Difficult Scripture: A Fresh Approach to Addressing Predestination with Students


This article is part of a series that looks at how we address difficult or confusing pieces of scripture with young people. Read the last articles in the series here.

For those whom he foreknew he also predestined to be conformed to the image of his Son, in order that he might be the firstborn among many brothers.  And those whom he predestined he also called, and those whom he called he also justified, and those whom he justified he also glorified. (Romans 8:29-30)

We tackled Romans this past year for our Senior High Sunday School class…sort of. After working through it from September to May, we only made it to chapter 12 before our annual summer format change-up. I don’t suppose there is a richer and more complicated book of the Bible to teach to our youth. Weekly, I experienced this overwhelming feeling: “How am I going to express all of this complex content, and express it in such a way that will be understandable and practical for these teens?”

If it weren’t for Tim Keller’s study on Romans, I don’t think I would have survived.

With all the complexities of Paul’s letter to the Romans, you can imagine my surprise when Stephanie, one of my students, approached me at the end of one of our classes. She said, “I really enjoyed the Sunday School lesson today.” Honestly, that may have been the first time a student had ever said that to me! And which (of our many) Sunday School lessons had Stephanie responded to? Was it that invigorating debate on relevant social issues? Was it the inspirational encouragement of discerning God’s will for your life? Or maybe it was our exciting talk on how amazing heaven is going to be.

Nope, none of the above.

She responded to a lesson on Romans 8’s teaching about predestination.

Now, I suppose some learned scholars get excited about this topic. I confess that I am neither a learned scholar, nor someone who gets excited about the topic of predestination. I’ll admit that when I spend time considering the topic, my head hurts a little bit and I find myself wrestling with all of the same questions that my students might wonder: “How is predestination fair?” “Does the fact that God predestines some to heaven mean that He also predestines others to hell?” “Does predestination mean God just knew in advance who would accept Him? Or is there more to it than that?”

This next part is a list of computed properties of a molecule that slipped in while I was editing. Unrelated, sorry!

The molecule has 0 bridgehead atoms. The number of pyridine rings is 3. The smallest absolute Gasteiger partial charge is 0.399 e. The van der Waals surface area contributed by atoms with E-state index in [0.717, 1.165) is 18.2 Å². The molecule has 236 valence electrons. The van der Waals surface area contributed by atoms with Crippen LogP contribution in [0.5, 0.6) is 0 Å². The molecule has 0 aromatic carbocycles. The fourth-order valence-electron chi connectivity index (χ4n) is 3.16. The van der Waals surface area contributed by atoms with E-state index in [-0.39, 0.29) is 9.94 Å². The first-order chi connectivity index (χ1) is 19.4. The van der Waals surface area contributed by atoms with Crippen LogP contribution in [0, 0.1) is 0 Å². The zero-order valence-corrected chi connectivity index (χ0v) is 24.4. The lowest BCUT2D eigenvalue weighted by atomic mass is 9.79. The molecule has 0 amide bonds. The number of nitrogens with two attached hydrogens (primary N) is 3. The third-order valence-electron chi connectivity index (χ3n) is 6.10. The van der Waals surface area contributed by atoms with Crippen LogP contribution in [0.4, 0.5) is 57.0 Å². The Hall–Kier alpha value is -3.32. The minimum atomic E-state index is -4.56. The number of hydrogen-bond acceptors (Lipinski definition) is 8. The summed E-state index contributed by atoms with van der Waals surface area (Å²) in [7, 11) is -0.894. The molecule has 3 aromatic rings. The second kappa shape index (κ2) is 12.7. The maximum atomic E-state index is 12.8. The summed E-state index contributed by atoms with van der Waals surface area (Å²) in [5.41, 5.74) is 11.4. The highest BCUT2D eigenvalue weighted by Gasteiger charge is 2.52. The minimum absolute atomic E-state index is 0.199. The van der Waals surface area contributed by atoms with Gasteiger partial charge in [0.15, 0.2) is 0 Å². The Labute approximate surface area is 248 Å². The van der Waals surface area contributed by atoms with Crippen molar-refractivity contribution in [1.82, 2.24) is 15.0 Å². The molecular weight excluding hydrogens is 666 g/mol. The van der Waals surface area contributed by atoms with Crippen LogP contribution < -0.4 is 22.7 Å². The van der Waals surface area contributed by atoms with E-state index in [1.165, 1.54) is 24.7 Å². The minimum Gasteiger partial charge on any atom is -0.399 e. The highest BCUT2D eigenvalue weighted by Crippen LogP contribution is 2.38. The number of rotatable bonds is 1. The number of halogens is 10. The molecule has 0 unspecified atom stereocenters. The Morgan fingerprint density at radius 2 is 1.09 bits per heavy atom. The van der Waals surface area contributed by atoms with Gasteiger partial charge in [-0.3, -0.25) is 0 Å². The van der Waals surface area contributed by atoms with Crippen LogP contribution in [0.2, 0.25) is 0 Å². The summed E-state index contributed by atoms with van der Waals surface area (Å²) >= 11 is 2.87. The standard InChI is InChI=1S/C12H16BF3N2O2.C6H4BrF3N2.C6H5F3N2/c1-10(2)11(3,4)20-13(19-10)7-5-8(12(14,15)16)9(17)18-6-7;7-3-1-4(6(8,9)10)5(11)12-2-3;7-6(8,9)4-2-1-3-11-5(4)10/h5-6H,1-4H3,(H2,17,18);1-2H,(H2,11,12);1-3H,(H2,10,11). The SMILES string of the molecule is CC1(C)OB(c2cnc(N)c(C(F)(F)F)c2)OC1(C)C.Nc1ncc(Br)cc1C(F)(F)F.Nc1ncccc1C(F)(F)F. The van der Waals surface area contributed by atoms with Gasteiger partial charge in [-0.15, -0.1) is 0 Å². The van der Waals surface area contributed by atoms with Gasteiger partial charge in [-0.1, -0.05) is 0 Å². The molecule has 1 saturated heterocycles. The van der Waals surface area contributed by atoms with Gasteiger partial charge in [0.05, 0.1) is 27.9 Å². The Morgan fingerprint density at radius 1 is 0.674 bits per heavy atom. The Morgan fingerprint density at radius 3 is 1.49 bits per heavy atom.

Needless to say, when it comes time for me to teach this to my students, I certainly struggle with how to present not only the text, but to also represent the nature of God: the One doing the choosing.

Another encouraging thing Stephanie said that day was that this was the first time she had been in a study on these verses where the group did not get over-heated with emotionally charged responses. Not surprisingly, discussions about God choosing some and not choosing others usually elicit strong emotions by all who wrestle with this concept.

So what was the content on this Romans 8 lesson? What was different? Under Tim Keller’s tutelage, I emphasized a few key concepts:

  1. I highlighted that this side of heaven, there are going to be some things we simply don’t fully understand about God. I emphasized that if we could easily understand this God who we worship, then He might not really be a God worth worshipping. This helped us wrap our heads around the fact that our ability to understand the concept fully was not a requirement for the teaching to be true. This is pretty huge. It means that our comfort level doesn’t determine God’s ability to be both just and good.
  2. I also spent time talking about the truth (seen throughout the book of Romans) that makes it abundantly clear that God’s choosing me has absolutely nothing to do with me deserving to be chosen. We talked about the fact that if God chooses me, it is actually in spite of the fact that I deserve to go to hell.
  3. We then talked about how amazing it is that God, in eternity past (even before creation), spent time thinking about me – choosing me. What an intimate love story that the almighty God not only thinks about me now, but in fact thought about me way back then! He came up with a plan for me – a plan that included calling me, justifying me, and glorifying me. The ultimate love story from a loving Father and an amazing Savior.

Something about these focuses seemed to take the edge off and engage the hearts of my students. Was that all there is to say about this challenging topic? Of course not. There is much more to be said about God’s nature, man’s nature, and God’s eternal kingdom plan that provides further insight into the topic of predestination. However, what’s undeniable is that our time seemed more fruitful talking about what we do understand from this passage, rather than what we don’t understand.

We understand from Roman’s 8 that in spite of the fact that I deserve eternal punishment, my loving Father has been thinking about me from eternity past and making a plan to rescue me to be His beloved child.

This makes me really grateful. It also makes for a really hopeful discussion in Senior High Sunday School class where students don’t feel like they need to apologize for their God’s sovereign decisions.


Join us for Rooted 2016, an intimate youth ministry conference, where we will explore the good news that God’s grace is sufficient for our relationships: with ourselves, with others, with the world, and with God. Jesus is our reconciliation yesterday, today, and forever.

To learn more about gospel centered youth ministry, check out more articles and podcasts from Rooted’s youth ministry blog.


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